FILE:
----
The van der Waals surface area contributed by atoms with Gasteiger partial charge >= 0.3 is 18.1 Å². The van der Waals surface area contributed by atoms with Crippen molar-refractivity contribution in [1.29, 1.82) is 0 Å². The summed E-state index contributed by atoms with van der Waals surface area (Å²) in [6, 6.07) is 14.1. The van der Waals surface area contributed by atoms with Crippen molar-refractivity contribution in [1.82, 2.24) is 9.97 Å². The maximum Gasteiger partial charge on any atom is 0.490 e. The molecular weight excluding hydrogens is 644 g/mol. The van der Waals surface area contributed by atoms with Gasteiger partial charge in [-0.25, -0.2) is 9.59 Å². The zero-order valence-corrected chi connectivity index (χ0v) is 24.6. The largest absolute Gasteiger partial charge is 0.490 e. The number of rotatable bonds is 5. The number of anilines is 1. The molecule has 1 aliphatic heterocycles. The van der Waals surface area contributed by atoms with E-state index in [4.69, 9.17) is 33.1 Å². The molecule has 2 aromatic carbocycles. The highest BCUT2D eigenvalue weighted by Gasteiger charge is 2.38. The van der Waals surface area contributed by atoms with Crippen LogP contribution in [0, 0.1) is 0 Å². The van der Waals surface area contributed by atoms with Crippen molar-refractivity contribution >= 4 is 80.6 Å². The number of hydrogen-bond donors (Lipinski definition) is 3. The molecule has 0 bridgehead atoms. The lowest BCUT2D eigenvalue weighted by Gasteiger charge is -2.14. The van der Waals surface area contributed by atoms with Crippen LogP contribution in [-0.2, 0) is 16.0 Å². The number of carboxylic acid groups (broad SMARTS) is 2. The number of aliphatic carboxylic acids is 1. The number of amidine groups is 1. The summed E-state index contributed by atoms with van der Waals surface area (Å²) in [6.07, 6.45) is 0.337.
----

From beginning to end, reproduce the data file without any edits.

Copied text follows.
The van der Waals surface area contributed by atoms with Gasteiger partial charge >= 0.3 is 18.1 Å². The van der Waals surface area contributed by atoms with Crippen molar-refractivity contribution in [1.29, 1.82) is 0 Å². The summed E-state index contributed by atoms with van der Waals surface area (Å²) in [6, 6.07) is 14.1. The van der Waals surface area contributed by atoms with Crippen molar-refractivity contribution in [1.82, 2.24) is 9.97 Å². The maximum Gasteiger partial charge on any atom is 0.490 e. The molecular weight excluding hydrogens is 644 g/mol. The van der Waals surface area contributed by atoms with Gasteiger partial charge in [-0.25, -0.2) is 9.59 Å². The zero-order valence-corrected chi connectivity index (χ0v) is 24.6. The largest absolute Gasteiger partial charge is 0.490 e. The number of rotatable bonds is 5. The number of anilines is 1. The molecule has 1 aliphatic heterocycles. The van der Waals surface area contributed by atoms with E-state index in [4.69, 9.17) is 33.1 Å². The molecule has 2 aromatic carbocycles. The highest BCUT2D eigenvalue weighted by Gasteiger charge is 2.38. The van der Waals surface area contributed by atoms with Crippen LogP contribution in [0, 0.1) is 0 Å². The van der Waals surface area contributed by atoms with Crippen molar-refractivity contribution >= 4 is 80.6 Å². The number of hydrogen-bond donors (Lipinski definition) is 3. The molecule has 0 bridgehead atoms. The lowest BCUT2D eigenvalue weighted by Gasteiger charge is -2.14. The van der Waals surface area contributed by atoms with Crippen LogP contribution in [-0.2, 0) is 16.0 Å². The number of carboxylic acid groups (broad SMARTS) is 2. The number of aliphatic carboxylic acids is 1. The number of amidine groups is 1. The summed E-state index contributed by atoms with van der Waals surface area (Å²) in [6.07, 6.45) is 0.337.